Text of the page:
When schools closed their doors due to the pandemic, tech-savvy recruiters continued advertising for staff positions, receiving resumes, and even meeting with job candidates virtually.
In the return to in-person learning, these virtual recruiting practices largely remained in place, but job vacancies also stayed stubbornly high. By October 2022, more than a quarter of public schools had multiple teaching vacancies, according to the National Center for Education Statistics.
Now many school district recruiters are reevaluating their strategies.
“We just accepted that the only way to apply for a job or post a job was through a computer and put it on a job board. And that had tremendous benefits for a long time. But once it tapped out, we had to rethink what we were doing,” said Dale Fisher, assistant superintendent for human resources at Deerfield Public Schools District 109 in Deerfield, Ill.
Some of that rethinking has led recruiters to go “old school” and reintroduce low-tech, community-based, grassroots efforts into their overall recruitment plans. In an EdWeek Research Center survey this fall of more than 400 K-12 recruiters, nearly half—46 percent—said the most effective strategy they’d used in the past year was simply to reach out to candidates, including nontraditional recruits. That statistic dovetails with what we’re hearing from K-12 recruiters around the country, who shared some specific grassroots methods they’re using to attract job candidates, from old-fashioned advertising tactics to highly targeted messages aimed at community members, including parents and paraprofessionals.
Some of the re-evaluating that recruiters are doing involves looking at where they’re posting positions and how they’re advertising them, explained Fisher. To target community members, he said, his district has begun to advertise job vacancies on highway billboards, magnets on district vehicles, and flyers in grocery stores.
“All those seem archaic, but it has helped tremendously over the last five years,” Fisher said.
Other districts have reported success with similar grassroots tactics. Olentangy Schools in Lewis Center, Ohio, have had significant staffing needs in recent years; it opened 2 new schools since 2018 and plans to break ground on a third one in March. To attract candidates, the district used a multi-pronged approach that included posting signs at schools and on school buses parked in highly visible parking lots.
Tapping the parent pool
Recruiters also report success attracting parents from their school communities for certain hard-to-fill positions, including substitute teachers.
“One of the biggest windfalls for us was reaching out to parents in the district who were stay-at-home parents, moms and dads,” Fisher said.
Parents were an untapped pool of job candidates until the district reached out to them through its parent-teacher organization, said Fisher, with a plea “really laying out the desperation we have in filling some of these vacancies, that tugged at the heartstrings of our parents.” Subsequently, the district experienced what Fisher called “a pretty good uptick in the coverage rates” for substitute teachers.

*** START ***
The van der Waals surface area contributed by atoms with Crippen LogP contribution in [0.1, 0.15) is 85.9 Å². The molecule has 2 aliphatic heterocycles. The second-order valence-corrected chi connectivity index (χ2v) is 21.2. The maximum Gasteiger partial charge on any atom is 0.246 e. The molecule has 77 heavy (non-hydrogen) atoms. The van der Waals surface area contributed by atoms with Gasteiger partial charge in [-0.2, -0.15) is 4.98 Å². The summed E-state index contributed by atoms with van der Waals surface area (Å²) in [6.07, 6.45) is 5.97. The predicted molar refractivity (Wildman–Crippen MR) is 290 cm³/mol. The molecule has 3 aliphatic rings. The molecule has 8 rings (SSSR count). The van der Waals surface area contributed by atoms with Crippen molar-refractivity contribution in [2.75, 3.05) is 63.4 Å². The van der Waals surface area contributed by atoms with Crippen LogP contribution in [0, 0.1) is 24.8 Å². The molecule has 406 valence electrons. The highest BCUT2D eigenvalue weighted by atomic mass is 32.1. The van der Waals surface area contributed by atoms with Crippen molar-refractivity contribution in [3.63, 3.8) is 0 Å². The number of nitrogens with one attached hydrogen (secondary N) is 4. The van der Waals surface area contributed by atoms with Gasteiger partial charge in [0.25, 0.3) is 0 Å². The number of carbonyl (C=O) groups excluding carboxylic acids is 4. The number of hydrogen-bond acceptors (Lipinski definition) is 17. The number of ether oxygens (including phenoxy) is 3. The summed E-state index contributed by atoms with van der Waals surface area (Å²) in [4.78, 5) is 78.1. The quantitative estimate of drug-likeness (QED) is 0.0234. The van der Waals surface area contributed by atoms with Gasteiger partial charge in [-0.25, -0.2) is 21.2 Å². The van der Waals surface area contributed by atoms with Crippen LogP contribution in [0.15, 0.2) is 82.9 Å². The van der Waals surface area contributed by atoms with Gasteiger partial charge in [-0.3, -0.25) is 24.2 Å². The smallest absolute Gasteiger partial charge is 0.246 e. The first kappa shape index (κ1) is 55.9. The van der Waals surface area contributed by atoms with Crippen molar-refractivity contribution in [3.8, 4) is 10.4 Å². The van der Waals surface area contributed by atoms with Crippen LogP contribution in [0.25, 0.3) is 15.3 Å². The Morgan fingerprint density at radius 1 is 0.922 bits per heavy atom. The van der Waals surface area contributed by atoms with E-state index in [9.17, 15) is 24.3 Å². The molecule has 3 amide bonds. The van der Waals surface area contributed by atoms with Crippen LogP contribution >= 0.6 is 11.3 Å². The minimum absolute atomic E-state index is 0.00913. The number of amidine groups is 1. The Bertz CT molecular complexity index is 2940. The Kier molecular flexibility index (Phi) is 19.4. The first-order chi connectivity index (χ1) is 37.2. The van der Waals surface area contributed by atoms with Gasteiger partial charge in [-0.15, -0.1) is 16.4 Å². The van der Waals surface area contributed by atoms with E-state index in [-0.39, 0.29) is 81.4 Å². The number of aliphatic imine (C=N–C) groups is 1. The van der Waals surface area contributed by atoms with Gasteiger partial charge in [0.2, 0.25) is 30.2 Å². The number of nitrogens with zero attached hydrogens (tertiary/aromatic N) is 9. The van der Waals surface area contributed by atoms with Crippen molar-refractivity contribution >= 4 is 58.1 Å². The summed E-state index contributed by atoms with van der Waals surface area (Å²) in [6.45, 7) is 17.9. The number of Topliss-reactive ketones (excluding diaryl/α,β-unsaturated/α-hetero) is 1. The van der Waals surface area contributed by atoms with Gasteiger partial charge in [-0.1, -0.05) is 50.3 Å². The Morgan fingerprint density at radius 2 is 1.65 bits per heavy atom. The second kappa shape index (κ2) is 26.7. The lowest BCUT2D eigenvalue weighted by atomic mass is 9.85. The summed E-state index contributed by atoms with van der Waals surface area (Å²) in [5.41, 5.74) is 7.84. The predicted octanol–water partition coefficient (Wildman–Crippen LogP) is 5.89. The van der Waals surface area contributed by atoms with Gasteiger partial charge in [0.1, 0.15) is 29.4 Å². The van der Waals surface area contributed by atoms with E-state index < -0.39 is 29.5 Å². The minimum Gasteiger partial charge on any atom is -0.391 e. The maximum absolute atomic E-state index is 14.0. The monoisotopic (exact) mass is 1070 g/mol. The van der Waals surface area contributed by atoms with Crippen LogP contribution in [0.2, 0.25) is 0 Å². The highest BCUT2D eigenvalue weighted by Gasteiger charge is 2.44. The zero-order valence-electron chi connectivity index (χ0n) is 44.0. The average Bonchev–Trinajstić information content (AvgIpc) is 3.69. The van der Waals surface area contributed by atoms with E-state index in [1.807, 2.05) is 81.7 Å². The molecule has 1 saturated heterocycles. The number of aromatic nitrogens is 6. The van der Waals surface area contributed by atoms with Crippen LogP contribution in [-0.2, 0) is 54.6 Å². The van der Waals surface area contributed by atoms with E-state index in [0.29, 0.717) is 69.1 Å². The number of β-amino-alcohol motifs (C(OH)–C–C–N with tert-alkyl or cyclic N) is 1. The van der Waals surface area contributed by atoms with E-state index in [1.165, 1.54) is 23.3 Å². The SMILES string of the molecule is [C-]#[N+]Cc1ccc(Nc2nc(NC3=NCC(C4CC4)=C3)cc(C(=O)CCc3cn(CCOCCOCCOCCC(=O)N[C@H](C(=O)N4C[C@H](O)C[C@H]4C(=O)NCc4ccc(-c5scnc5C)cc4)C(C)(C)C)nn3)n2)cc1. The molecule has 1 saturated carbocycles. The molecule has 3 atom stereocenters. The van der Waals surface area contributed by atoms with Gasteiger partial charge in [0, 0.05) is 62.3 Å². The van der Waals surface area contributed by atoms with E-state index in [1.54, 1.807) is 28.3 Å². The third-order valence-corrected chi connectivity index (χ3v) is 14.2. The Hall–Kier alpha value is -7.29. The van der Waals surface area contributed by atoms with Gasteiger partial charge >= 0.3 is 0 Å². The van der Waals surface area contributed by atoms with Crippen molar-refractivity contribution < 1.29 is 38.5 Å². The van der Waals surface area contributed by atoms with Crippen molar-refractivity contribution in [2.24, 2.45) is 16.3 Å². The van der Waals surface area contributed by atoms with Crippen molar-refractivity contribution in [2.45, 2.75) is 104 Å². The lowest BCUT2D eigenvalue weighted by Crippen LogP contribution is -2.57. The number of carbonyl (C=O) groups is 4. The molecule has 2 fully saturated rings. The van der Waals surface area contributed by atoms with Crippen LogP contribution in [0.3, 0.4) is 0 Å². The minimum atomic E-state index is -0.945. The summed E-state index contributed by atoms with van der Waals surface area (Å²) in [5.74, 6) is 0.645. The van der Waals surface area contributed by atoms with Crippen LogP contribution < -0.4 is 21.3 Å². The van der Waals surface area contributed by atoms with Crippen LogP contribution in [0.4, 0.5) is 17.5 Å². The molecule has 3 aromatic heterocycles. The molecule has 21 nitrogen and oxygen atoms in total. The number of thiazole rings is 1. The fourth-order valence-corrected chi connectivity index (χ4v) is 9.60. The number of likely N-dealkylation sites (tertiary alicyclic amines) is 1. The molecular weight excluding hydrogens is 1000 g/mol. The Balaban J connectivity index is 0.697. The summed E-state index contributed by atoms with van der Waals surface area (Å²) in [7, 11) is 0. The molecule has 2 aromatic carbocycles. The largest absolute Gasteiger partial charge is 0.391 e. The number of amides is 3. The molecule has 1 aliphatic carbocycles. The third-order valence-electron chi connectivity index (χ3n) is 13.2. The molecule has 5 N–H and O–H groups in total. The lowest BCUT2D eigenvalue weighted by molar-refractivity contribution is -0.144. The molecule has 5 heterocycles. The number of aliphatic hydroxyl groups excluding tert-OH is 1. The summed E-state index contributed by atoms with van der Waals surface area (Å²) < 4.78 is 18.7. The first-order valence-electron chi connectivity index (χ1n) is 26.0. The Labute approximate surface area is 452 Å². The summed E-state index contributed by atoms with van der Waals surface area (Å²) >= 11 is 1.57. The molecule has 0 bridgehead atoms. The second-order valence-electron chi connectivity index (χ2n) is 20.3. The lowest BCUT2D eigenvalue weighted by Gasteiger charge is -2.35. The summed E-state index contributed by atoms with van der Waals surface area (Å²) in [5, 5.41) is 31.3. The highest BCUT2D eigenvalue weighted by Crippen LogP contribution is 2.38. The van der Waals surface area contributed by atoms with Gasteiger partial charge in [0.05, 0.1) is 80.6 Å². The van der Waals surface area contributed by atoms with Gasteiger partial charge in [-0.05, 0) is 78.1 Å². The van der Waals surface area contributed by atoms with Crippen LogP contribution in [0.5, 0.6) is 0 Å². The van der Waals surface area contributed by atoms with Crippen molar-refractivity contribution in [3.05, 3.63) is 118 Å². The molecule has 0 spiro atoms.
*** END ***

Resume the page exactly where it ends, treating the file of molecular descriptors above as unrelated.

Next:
Brian White, executive director of human resources and operations for Auburn-Washburn Unified School District 437 in Topeka, Kan., also reported success tapping parents for substitute teacher positions. But his district used a different messenger.
Principals in the Auburn-Washburn district sent emails directly to parents urging those who were interested to consider responding to open substitute teaching positions. White observed that it made sense for the messages to come from principals, many of whom have pre-existing, positive relationships with parents. The district received a robust response, according to White. In addition to acquiring more substitute teachers, some of the parents-turned-substitute teachers have been persuaded to work on getting their teacher certificates, White said.
Elevating existing employees
Cedric Hawkins, assistant superintendent at the White Hall school district in White Hall, Ark., said his recruitment team is encouraging existing employees, primarily paraprofessionals, to embark on a career path toward teaching. While there’s no exact science to it, he said, it involves being intentional in conversations with education leaders to make sure they are making paraprofessionals aware of alternate pathways toward teaching certificates.
The district currently has two such paraprofessionals enrolled in the Arkansas Teacher Residency Model, which offers practical work experience and the potential for an immediate path into the teaching force.
As soon as these current paraprofessionals get their teacher certification, Hawkins said the district will act quickly to offer them positions as they become available.
Hawkins believes that the small size of his district, which enrolls about 3,000 students, provides an advantage for hiring.
“Everybody knows everybody. The conversations we have at school about hiring needs reverberate throughout the community,” he said. “They end up at church, they end up at the grocery store.”
A version of this article appeared in the March 08, 2023 edition of Education Week as Recruiters Are Going Grassroots to Fill Vacancies. They Say It’s Working